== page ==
Marie Maynard Daly, (1921-2003)
Corona, Queens, New York City, USA
Digital Illustration, 24" x 32", 2022
Marie Maynard Daly was a prolific scientist and the first African American woman in the U.S. to earn her Ph.D. in Chemistry (Columbia University) in 1947. She made groundbreaking contributions to protein synthesis, the chemistry of histones, creatine's uptake by muscle cells, and most importantly, the relationship between cholesterol and hypertension.
With the help of her colleagues, she was one of the earliest chemists to study diet in relation to the health of the cardiac and circulatory systems. She found that hypertension was the precursor to atherosclerosis and that cholesterol could lead to clogged arteries. These significant findings led to our understanding of how heart disease and heart attacks occur.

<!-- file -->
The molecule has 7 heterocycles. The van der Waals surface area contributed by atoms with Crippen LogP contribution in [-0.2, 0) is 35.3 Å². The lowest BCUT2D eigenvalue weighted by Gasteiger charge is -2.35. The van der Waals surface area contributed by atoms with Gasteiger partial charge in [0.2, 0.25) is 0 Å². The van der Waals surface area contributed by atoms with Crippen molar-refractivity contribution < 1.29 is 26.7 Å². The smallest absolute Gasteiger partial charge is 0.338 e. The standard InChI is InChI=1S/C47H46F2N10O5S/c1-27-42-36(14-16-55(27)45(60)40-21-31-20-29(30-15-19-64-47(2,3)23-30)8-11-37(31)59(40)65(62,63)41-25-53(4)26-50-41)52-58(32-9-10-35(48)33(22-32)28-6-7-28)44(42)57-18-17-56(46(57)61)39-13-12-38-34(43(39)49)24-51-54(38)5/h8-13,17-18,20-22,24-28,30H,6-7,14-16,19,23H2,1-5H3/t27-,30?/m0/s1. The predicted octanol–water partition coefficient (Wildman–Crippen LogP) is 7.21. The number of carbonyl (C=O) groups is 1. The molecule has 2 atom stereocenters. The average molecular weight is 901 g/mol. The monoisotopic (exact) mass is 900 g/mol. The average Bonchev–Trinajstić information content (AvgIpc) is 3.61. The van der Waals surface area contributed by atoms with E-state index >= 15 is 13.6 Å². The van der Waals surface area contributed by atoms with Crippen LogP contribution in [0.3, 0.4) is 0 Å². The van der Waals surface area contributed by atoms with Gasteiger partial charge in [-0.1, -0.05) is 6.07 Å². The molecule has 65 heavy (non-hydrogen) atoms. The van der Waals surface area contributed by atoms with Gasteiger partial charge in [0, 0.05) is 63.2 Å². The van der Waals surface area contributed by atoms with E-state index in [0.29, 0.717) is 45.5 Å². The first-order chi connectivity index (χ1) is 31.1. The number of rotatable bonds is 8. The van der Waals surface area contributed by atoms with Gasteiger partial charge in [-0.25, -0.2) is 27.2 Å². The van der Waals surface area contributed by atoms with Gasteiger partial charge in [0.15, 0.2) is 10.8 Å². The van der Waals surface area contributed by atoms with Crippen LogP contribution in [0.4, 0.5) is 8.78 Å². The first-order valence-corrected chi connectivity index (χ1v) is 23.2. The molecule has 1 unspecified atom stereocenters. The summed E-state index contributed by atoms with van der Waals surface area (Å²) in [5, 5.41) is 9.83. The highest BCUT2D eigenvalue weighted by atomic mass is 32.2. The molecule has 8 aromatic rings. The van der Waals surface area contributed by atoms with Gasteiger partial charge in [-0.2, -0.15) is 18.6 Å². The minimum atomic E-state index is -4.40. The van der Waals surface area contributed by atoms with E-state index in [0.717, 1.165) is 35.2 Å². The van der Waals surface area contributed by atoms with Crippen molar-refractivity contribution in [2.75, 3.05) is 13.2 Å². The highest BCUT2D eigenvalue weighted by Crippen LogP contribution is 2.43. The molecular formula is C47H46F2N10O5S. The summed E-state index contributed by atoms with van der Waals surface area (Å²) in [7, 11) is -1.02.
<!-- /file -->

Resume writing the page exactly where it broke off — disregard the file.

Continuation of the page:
Daly published most of her work, which was later cited by scientists James Watson and Francis Crick, who went on to win the Nobel Prize in 1962 for their work on the DNA structure.